Google DeepMind debuts new version of its AlphaFold model for researchers

Google DeepMind debuts new version of its AlphaFold model for researchers

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Google DeepMind today detailed a new version of AlphaFold, an artificial intelligence model it has built to help researchers study biological molecules such as proteins.

The Google LLC unit says the latest iteration of the model provides more accurate data about proteins’ structure than its predecessor. Furthermore, AlphaFold can now study a broader range of biological molecules. DeepMind believes that the model’s enhanced capabilities could help advance research in areas such as drug discovery. 

Proteins, the building blocks of life, are complex molecules that twist and fold into various shapes. The structures into which a protein configures itself directly influence its behavior. As a result, studying those structures is a major priority for scientists. 

Manually determining the shape of a protein can require years of work in some cases. As a result, scientists have long sought to develop software that can automate the task. Three years ago, DeepMind became the first to achieve that goal with its AlphaFold model, which demonstrated the ability to predict the structure of proteins in a matter of days.

The new version of AlphaFold that the Google unit debuted today offers enhanced prediction capabilities. According to DeepMind, it can estimate the shape of not only proteins but also other biological molecules.

The upgraded iteration of AlphaFold lends itself to, among other tasks, predicting the structure of so-called ligands. Those are molecules that can bind to a protein and cause changes in the way that protein functions. Ligands play an important role in cell signaling, a key biological process through which cells influence one another’s behavior. 

AlphaFold can estimate the structure of other molecules as well. Among those molecules are nucleic acids, a family of compounds that includes DNA and RNA. Moreover, DeepMind claims that AlphaFold can now not only calculate the shape of more molecules but also do so with increased accuracy.

When a ligand attaches, or binds, to a protein, the combined structure is known as a protein-ligand complex. Researchers historically evaluated the shape of such complexes with a method called docking. This method can only be used if there’s a significant amount of data available about the protein component of a protein-ligand complex.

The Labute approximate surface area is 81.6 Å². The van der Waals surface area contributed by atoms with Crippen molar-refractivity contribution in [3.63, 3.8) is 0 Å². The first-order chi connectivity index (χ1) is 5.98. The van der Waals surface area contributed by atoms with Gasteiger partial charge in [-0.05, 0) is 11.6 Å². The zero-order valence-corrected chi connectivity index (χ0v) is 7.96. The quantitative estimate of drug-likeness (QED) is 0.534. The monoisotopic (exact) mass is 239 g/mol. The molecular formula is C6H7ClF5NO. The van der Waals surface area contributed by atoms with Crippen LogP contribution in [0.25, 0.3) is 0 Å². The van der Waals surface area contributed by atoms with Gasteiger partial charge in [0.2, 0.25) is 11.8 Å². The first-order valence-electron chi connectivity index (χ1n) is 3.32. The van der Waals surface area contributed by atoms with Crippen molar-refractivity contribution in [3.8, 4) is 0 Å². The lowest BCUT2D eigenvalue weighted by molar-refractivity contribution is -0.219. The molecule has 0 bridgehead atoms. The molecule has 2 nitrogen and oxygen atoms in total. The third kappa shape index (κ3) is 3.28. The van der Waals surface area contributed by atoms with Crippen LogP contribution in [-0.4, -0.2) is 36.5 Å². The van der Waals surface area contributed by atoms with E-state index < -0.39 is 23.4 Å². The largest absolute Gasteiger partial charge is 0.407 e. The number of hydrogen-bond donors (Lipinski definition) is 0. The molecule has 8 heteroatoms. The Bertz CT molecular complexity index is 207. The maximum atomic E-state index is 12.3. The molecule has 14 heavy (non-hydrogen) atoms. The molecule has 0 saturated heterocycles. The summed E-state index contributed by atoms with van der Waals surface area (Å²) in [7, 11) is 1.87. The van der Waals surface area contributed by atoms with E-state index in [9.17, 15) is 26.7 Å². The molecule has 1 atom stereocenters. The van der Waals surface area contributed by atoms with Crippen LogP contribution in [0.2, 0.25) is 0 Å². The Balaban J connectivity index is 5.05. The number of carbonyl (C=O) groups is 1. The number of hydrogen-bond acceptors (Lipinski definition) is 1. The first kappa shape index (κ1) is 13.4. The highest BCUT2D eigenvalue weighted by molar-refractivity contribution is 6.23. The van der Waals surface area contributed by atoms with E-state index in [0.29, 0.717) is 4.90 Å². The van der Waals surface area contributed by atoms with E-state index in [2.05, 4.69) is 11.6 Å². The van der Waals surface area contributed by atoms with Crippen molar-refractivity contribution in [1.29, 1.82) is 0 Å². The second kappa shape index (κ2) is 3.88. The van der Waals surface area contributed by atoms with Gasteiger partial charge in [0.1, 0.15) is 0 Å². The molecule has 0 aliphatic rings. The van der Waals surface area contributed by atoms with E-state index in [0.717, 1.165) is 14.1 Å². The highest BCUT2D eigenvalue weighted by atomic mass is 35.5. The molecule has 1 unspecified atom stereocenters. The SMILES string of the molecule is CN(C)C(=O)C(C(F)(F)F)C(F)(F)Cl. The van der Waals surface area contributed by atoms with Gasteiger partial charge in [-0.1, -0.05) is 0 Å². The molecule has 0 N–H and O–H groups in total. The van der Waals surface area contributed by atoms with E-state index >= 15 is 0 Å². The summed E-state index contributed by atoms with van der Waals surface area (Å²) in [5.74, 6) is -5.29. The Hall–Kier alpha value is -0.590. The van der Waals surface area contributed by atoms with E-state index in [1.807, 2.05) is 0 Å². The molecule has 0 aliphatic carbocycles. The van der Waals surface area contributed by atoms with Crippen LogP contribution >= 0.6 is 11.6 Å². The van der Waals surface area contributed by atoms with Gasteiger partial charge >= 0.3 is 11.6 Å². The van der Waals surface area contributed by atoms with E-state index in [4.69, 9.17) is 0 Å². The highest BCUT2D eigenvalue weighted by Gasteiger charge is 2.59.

According to DeepMind, the new version of AlphaFold can predict the shape of protein-ligand complexes more accurately than the best docking methods. Furthermore, it does so while requiring significantly less data than those methods. As a result, AlphaFold could potentially make it easier for scientists to study newly discovered protein-ligand complexes on which little information is available. 

DeepMind says the AI model provides increased accuracy in other areas as well. According to the Google unit, AlphaFold can predict the structure of nearly all the molecules in Protein Data Bank, a widely used scientific database. DeepMind claims the model often generates those predictions with “atomic accuracy.”

“Early analysis also shows that our model greatly outperforms AlphaFold2.3 on some protein structure prediction problems that are relevant for drug discovery, like antibody binding,” DeepMind researchers wrote in a blog post. “Additionally, accurately predicting protein-ligand structures is an incredibly valuable tool for drug discovery, as it can help scientists identify and design new molecules, which could become drugs.”

Scientists are already using AlphaFold to support research projects. DeepMind disclosed today that more than 1.4 million users have accessed the AlphaFold Protein Structure Database, which contains protein structures generated by the AI model. Furthermore, DeepMind spinoff Isomorphic Labs has incorporated AlphaFold into its drug discovery efforts. 

Image: DeepMind

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